Monday of week 1 of Ordinary Time – First Reading


Commentary on Heb 1:1-6

Today we begin reading from the Letter to the Hebrews. Although grouped with the Pauline letters, it was clearly not written by him. The style is very different and it has the best Greek in the New Testament. The identity of the author can only be a matter of speculation. It is written more as a sermon than a letter but does seem to have been sent to a distant congregation, possibly in Rome.

It seems to have been written some time after 65 AD and perhaps around the time of the destruction of Jerusalem in 70 AD.  

Because of extensive quoting from the Old Testament, the words are taken as addressed to Jewish Christians. The community addressed may have suffered persecution and there are signs of a falling away from the Church. Hence the letter emphasises strongly the role of Christ as the Way to God, a Way endorsed even by the Old Testament. There is the emphasis on faith and on Christ as the only High Priest.

The Letter opens with a magnificent statement of the role of Christ in the plan of God. In the past, God had spoken to his people in many different ways through the prophets. ‘Prophets’ here means all who spoke in the name of God and would include some of the patriarchs, such as Abraham, Moses and Joshua, some of the kings, especially David, and other leaders, as well as the prophets so-called.

Now “in these last days” God has spoken through his Son. The early Christians believed that the coming of Christ was a precursor of the final days and that all things would soon come to an end. As time passed, this conviction grew weaker and this can already be seen in later writings of the New Testament.

This Son is the “heir of all things” and, through him, we too become heirs to all God’s promises made to us through Christ. He is in a totally different category from any of his predecessors, being not just a messenger but the very Son of God. Through Him also were all the “worlds” created. “In the beginning was the Word and the Word was with God and the Word was God… All things came into being through him.” “Worlds” in the plural may refer to this world and the world to come or to the many heavenly realms through which Christ ascended (Heb 4:14; 9:11).

The role of Christ is then beautifully described. “He is the reflection of God’s glory and the exact imprint of God’s very being.” In these two sentences we have the Sophia (sofia, wisdom) and Logos (logos, word) metaphors. The wisdom is totally shared between Father and Son but the Son as Logos is made in some way distinct from the Father.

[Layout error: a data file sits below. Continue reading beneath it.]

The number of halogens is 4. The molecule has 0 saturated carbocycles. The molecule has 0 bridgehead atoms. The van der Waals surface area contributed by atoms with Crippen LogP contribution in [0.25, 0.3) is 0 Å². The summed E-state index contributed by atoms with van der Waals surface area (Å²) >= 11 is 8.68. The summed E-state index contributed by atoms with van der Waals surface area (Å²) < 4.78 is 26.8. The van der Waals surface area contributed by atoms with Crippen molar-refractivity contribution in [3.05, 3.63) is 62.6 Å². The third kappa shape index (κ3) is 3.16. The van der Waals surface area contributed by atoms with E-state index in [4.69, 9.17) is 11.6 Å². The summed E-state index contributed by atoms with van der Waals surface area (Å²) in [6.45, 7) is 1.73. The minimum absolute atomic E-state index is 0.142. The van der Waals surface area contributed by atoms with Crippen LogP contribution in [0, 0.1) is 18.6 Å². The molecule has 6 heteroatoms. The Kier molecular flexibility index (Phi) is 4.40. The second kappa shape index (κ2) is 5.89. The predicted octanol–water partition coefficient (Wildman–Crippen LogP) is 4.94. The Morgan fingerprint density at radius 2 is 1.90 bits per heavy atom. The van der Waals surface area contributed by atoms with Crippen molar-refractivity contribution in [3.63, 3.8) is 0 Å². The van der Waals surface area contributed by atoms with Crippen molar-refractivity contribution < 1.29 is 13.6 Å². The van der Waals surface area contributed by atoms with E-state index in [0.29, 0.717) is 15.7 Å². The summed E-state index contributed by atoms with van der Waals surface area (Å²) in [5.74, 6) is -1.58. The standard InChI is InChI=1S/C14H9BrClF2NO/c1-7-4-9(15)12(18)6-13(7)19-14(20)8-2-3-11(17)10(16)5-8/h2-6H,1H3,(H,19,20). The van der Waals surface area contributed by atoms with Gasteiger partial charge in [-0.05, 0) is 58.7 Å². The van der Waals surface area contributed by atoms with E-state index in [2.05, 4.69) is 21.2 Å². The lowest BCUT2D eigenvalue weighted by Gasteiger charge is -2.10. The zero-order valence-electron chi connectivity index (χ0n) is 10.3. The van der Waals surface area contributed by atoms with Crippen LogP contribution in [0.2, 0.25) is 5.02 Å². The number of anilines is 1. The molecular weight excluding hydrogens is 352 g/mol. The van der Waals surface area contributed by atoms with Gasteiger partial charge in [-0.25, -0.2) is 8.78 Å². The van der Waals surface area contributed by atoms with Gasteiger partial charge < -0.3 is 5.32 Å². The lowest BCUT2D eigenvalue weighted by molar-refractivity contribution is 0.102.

Jesus as Word is the manifestation in human form of our God. Jesus communicates not just through what he says but through his action, through his whole being. When we see Jesus, hear Jesus, we see God and we hear God. When Jesus speaks, it is God who speaks; when Jesus acts, it is God who acts. And yet, because of his humanity, in Jesus we can still see God only, as it were, in a clouded mirror. He is the Way we follow to the fullness of union with God, something not to be experienced fully in this life.

“He sustains all by his powerful word.” He is the Wisdom of God. Jesus’ word is not just something spoken; it is a creative word, a making word. Through the Word all things were made. On a lower level our words too can be creative – whether it be through a speech than galvanises people into action, or through the ‘word’ of a visual artist or a great musician.

“When he had made the purification of sins, he sat down at the right hand of the Majesty on high.” This purification was done through Jesus’ suffering and dying on the Cross. When he “emptied” himself as a manifestation of God’s unchanging love for us, even though we were in sin and because we were in sin.

He sits now at the right hand of the Father, sharing fully in his power and glory as Son, and far exceeding the angels in status and dignity. He has a “name” far more excellent than theirs. That name is “Son”, an uncreated Son who has been with the Father from all eternity.

God also highly exalted him
and gave him the name
that is above every other name
so that at the name of Jesus
every knee should bend
in heaven and on earth and under the earth (Phil 2:9-10)

The reading today concludes with a series of scriptural verses. These come mostly from royal psalms and illustrate Jesus’ supreme status as an equal with the Father far surpassing that of the angels. The once-humiliated and crucified Jesus has been declared God’s Son, and this name shows his superiority to the angels.

The reason for the author’s insistence on that superiority is, among other things, that in some Jewish traditions angels were seen as mediators of the Old Testament (see Acts 7:53; Gal 3:19). Jesus’ superiority to the angels also emphasises the superiority of the New Covenant to the old because of the heavenly priesthood of Jesus.

Today is an occasion for us to express our deep thanks to God for the gift of Jesus his Son. Because of him, we have a better understanding of how we are to live our lives and how to foster and deepen God’s image in us. We do this by our assimilating our human way of living to that of Jesus who is the Way.

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